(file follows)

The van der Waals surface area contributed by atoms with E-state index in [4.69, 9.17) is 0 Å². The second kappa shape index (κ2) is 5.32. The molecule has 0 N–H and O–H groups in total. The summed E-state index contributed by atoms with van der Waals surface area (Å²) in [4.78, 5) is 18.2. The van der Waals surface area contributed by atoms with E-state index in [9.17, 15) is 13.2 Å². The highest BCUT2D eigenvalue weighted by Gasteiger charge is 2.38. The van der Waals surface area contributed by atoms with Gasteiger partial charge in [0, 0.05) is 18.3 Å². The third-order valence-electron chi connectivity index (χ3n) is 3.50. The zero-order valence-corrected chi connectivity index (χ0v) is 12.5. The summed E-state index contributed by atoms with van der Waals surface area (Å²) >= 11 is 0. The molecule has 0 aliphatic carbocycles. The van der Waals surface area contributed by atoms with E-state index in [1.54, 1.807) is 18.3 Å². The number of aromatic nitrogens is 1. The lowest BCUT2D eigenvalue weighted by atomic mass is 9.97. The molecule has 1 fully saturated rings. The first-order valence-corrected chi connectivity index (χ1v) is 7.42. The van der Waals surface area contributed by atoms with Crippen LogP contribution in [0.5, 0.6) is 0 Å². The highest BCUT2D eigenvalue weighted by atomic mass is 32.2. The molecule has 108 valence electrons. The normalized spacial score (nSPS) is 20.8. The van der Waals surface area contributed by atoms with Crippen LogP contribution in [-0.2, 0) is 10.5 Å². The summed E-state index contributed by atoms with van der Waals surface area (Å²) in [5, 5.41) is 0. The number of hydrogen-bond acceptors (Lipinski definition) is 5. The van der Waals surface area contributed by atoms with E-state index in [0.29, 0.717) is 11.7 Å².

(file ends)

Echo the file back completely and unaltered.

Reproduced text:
The van der Waals surface area contributed by atoms with E-state index in [4.69, 9.17) is 0 Å². The second kappa shape index (κ2) is 5.32. The molecule has 0 N–H and O–H groups in total. The summed E-state index contributed by atoms with van der Waals surface area (Å²) in [4.78, 5) is 18.2. The van der Waals surface area contributed by atoms with E-state index in [9.17, 15) is 13.2 Å². The highest BCUT2D eigenvalue weighted by Gasteiger charge is 2.38. The van der Waals surface area contributed by atoms with Gasteiger partial charge in [0, 0.05) is 18.3 Å². The third-order valence-electron chi connectivity index (χ3n) is 3.50. The zero-order valence-corrected chi connectivity index (χ0v) is 12.5. The summed E-state index contributed by atoms with van der Waals surface area (Å²) >= 11 is 0. The molecule has 0 aliphatic carbocycles. The van der Waals surface area contributed by atoms with E-state index in [1.54, 1.807) is 18.3 Å². The number of aromatic nitrogens is 1. The lowest BCUT2D eigenvalue weighted by atomic mass is 9.97. The molecule has 1 fully saturated rings. The first-order valence-corrected chi connectivity index (χ1v) is 7.42. The van der Waals surface area contributed by atoms with Crippen LogP contribution in [0.5, 0.6) is 0 Å². The highest BCUT2D eigenvalue weighted by atomic mass is 32.2. The molecule has 108 valence electrons. The normalized spacial score (nSPS) is 20.8. The van der Waals surface area contributed by atoms with Crippen LogP contribution in [-0.2, 0) is 10.5 Å². The summed E-state index contributed by atoms with van der Waals surface area (Å²) in [5, 5.41) is 0. The number of hydrogen-bond acceptors (Lipinski definition) is 5. The van der Waals surface area contributed by atoms with E-state index in [0.29, 0.717) is 11.7 Å².